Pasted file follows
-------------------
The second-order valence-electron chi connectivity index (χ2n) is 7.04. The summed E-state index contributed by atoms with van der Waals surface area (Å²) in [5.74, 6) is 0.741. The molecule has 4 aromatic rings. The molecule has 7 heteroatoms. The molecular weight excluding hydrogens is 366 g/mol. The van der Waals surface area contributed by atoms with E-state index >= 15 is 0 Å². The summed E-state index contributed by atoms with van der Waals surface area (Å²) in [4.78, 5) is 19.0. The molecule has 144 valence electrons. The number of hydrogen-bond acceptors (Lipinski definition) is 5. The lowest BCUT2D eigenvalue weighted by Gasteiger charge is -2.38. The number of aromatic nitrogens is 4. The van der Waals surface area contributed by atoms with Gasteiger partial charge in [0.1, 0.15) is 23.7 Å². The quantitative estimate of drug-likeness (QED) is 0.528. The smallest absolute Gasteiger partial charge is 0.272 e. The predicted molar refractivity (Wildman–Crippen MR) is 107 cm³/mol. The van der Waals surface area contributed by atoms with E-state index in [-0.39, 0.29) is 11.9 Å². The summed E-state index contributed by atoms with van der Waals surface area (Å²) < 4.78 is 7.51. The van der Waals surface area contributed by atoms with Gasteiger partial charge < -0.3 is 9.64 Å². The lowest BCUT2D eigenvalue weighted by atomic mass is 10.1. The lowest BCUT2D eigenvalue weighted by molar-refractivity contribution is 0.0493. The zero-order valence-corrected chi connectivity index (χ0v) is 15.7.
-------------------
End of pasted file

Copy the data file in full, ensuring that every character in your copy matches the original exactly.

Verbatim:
The second-order valence-electron chi connectivity index (χ2n) is 7.04. The summed E-state index contributed by atoms with van der Waals surface area (Å²) in [5.74, 6) is 0.741. The molecule has 4 aromatic rings. The molecule has 7 heteroatoms. The molecular weight excluding hydrogens is 366 g/mol. The van der Waals surface area contributed by atoms with E-state index >= 15 is 0 Å². The summed E-state index contributed by atoms with van der Waals surface area (Å²) in [4.78, 5) is 19.0. The molecule has 144 valence electrons. The number of hydrogen-bond acceptors (Lipinski definition) is 5. The lowest BCUT2D eigenvalue weighted by Gasteiger charge is -2.38. The number of aromatic nitrogens is 4. The van der Waals surface area contributed by atoms with Gasteiger partial charge in [0.1, 0.15) is 23.7 Å². The quantitative estimate of drug-likeness (QED) is 0.528. The smallest absolute Gasteiger partial charge is 0.272 e. The predicted molar refractivity (Wildman–Crippen MR) is 107 cm³/mol. The van der Waals surface area contributed by atoms with E-state index in [-0.39, 0.29) is 11.9 Å². The summed E-state index contributed by atoms with van der Waals surface area (Å²) < 4.78 is 7.51. The van der Waals surface area contributed by atoms with Gasteiger partial charge < -0.3 is 9.64 Å². The lowest BCUT2D eigenvalue weighted by atomic mass is 10.1. The lowest BCUT2D eigenvalue weighted by molar-refractivity contribution is 0.0493. The zero-order valence-corrected chi connectivity index (χ0v) is 15.7.